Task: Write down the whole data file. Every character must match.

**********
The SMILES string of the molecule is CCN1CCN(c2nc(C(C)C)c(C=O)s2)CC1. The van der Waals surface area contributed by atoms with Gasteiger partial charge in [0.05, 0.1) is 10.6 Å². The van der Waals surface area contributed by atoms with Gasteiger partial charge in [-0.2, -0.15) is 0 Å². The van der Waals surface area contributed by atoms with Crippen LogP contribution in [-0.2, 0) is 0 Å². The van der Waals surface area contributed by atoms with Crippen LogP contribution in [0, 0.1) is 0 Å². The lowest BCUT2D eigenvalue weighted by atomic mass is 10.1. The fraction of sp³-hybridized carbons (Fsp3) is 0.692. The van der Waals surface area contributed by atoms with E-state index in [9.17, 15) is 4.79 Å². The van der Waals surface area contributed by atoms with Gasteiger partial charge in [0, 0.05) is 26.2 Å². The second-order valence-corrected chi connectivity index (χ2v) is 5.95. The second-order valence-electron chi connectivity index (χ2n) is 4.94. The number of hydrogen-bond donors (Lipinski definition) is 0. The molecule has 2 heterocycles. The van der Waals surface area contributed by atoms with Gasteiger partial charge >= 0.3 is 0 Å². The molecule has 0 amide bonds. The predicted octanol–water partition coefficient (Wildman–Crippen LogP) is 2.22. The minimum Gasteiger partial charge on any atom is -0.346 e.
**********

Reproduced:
The SMILES string of the molecule is CCN1CCN(c2nc(C(C)C)c(C=O)s2)CC1. The van der Waals surface area contributed by atoms with Gasteiger partial charge in [0.05, 0.1) is 10.6 Å². The van der Waals surface area contributed by atoms with Gasteiger partial charge in [-0.2, -0.15) is 0 Å². The van der Waals surface area contributed by atoms with Crippen LogP contribution in [-0.2, 0) is 0 Å². The van der Waals surface area contributed by atoms with Crippen LogP contribution in [0, 0.1) is 0 Å². The lowest BCUT2D eigenvalue weighted by atomic mass is 10.1. The fraction of sp³-hybridized carbons (Fsp3) is 0.692. The van der Waals surface area contributed by atoms with E-state index in [9.17, 15) is 4.79 Å². The van der Waals surface area contributed by atoms with Gasteiger partial charge in [0, 0.05) is 26.2 Å². The second-order valence-corrected chi connectivity index (χ2v) is 5.95. The second-order valence-electron chi connectivity index (χ2n) is 4.94. The number of hydrogen-bond donors (Lipinski definition) is 0. The molecule has 2 heterocycles. The van der Waals surface area contributed by atoms with Gasteiger partial charge >= 0.3 is 0 Å². The molecule has 0 amide bonds. The predicted octanol–water partition coefficient (Wildman–Crippen LogP) is 2.22. The minimum Gasteiger partial charge on any atom is -0.346 e.